Terminally ill cancer patients struggling with anxiety may get some relief from a guided “trip” on the hallucinogenic drug psilocybin, a new study suggests.
The study included 12 patients who took a small dose of psilocybin — the active ingredient in “magic mushrooms” — while under the supervision of trained therapists. In a separate session, the participants took a placebo pill, which had little effect on their symptoms.
By contrast, one to three months after taking psilocybin the patients reported feeling less anxious and their overall mood had improved. By the six-month mark, the group’s average score on a common scale used to measure depression had declined by 30 percent, according to the study, which was published in the Archives of General Psychiatry.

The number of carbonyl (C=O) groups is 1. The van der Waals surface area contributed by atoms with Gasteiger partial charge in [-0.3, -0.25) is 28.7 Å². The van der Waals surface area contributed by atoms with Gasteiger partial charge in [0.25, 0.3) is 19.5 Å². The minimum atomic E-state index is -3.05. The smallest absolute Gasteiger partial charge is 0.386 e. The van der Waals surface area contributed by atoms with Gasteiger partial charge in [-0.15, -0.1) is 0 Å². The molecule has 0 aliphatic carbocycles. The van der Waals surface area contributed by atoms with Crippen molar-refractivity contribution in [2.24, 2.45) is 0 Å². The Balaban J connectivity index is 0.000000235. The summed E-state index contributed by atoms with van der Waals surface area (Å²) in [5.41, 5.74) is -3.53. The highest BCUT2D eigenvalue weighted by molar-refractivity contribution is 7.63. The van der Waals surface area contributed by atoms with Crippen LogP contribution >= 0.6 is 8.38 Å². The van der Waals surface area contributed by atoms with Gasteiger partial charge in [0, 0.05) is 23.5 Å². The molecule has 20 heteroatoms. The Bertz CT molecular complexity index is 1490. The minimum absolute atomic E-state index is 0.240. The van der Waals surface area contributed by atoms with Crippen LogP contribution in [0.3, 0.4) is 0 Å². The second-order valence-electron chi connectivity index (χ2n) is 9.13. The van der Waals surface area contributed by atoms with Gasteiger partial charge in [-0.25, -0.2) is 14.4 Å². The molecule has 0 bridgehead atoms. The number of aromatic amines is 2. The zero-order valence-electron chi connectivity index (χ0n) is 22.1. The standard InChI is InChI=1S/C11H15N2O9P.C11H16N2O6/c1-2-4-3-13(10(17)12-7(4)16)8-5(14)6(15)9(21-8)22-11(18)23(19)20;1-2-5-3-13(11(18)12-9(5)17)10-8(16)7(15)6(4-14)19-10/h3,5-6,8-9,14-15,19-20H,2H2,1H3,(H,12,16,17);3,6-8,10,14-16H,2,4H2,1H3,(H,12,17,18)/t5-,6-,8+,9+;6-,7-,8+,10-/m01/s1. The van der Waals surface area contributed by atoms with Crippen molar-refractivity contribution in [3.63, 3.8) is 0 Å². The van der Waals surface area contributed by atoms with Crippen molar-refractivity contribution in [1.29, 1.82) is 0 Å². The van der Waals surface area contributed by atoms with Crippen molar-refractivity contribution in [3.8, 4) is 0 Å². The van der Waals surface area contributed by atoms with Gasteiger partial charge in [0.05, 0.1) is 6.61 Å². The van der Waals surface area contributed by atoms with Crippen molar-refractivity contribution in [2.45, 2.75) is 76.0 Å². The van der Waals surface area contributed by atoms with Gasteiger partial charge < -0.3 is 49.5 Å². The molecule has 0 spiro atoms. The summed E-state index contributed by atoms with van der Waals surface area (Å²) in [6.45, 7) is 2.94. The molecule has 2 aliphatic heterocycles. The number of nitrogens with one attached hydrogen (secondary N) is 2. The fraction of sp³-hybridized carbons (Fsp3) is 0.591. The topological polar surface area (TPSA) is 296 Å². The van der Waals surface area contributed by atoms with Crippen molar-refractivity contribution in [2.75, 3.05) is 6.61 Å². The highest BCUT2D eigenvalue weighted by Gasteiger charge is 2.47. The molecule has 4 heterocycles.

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In follow-up interviews with the researchers, some patients said their experience with psilocybin gave them a new perspective on their illness and brought them closer to family and friends. “We were pleased with the results,” says the lead researcher, Charles Grob, M.D., a professor of psychiatry at Harbor-UCLA Medical Center, in Torrance, Calif.
Notably, the psilocybin did not aggravate the patients’ anxiety or provoke any other unwanted effects besides a slight increase in blood pressure and heart rate.